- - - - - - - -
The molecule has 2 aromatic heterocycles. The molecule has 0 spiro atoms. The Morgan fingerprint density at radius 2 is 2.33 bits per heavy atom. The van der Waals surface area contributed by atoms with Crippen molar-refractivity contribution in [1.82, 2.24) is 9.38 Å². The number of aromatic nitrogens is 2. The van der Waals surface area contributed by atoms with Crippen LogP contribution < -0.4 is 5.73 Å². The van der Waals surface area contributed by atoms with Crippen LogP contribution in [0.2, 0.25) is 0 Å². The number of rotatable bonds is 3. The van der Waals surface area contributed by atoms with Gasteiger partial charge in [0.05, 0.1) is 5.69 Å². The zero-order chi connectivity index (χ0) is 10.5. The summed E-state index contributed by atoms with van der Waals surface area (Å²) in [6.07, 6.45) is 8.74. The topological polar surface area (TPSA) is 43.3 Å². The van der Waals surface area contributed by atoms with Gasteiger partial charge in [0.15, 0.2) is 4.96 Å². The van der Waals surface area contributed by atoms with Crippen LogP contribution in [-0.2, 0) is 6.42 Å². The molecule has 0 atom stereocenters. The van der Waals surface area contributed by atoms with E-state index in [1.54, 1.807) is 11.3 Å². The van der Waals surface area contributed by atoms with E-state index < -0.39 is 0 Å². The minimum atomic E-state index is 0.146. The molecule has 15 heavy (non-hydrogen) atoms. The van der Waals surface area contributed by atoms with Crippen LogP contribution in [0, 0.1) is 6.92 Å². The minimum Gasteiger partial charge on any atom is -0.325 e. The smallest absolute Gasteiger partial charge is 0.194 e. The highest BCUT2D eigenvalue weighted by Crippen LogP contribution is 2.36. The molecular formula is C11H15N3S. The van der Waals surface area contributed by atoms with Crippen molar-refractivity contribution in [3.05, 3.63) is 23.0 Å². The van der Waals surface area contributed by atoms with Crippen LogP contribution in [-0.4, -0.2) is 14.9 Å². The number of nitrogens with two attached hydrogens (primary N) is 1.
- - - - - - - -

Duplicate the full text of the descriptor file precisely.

The molecule has 2 aromatic heterocycles. The molecule has 0 spiro atoms. The Morgan fingerprint density at radius 2 is 2.33 bits per heavy atom. The van der Waals surface area contributed by atoms with Crippen molar-refractivity contribution in [1.82, 2.24) is 9.38 Å². The number of aromatic nitrogens is 2. The van der Waals surface area contributed by atoms with Crippen LogP contribution < -0.4 is 5.73 Å². The van der Waals surface area contributed by atoms with Crippen LogP contribution in [0.2, 0.25) is 0 Å². The number of rotatable bonds is 3. The van der Waals surface area contributed by atoms with Gasteiger partial charge in [0.05, 0.1) is 5.69 Å². The zero-order chi connectivity index (χ0) is 10.5. The summed E-state index contributed by atoms with van der Waals surface area (Å²) in [6.07, 6.45) is 8.74. The topological polar surface area (TPSA) is 43.3 Å². The van der Waals surface area contributed by atoms with Gasteiger partial charge in [0.15, 0.2) is 4.96 Å². The van der Waals surface area contributed by atoms with Crippen LogP contribution in [-0.2, 0) is 6.42 Å². The molecule has 0 atom stereocenters. The van der Waals surface area contributed by atoms with E-state index in [1.54, 1.807) is 11.3 Å². The van der Waals surface area contributed by atoms with E-state index < -0.39 is 0 Å². The minimum atomic E-state index is 0.146. The molecule has 15 heavy (non-hydrogen) atoms. The van der Waals surface area contributed by atoms with Crippen LogP contribution in [0, 0.1) is 6.92 Å². The minimum Gasteiger partial charge on any atom is -0.325 e. The smallest absolute Gasteiger partial charge is 0.194 e. The highest BCUT2D eigenvalue weighted by Crippen LogP contribution is 2.36. The molecular formula is C11H15N3S. The van der Waals surface area contributed by atoms with Crippen molar-refractivity contribution in [3.05, 3.63) is 23.0 Å². The van der Waals surface area contributed by atoms with Crippen LogP contribution in [-0.4, -0.2) is 14.9 Å². The number of nitrogens with two attached hydrogens (primary N) is 1.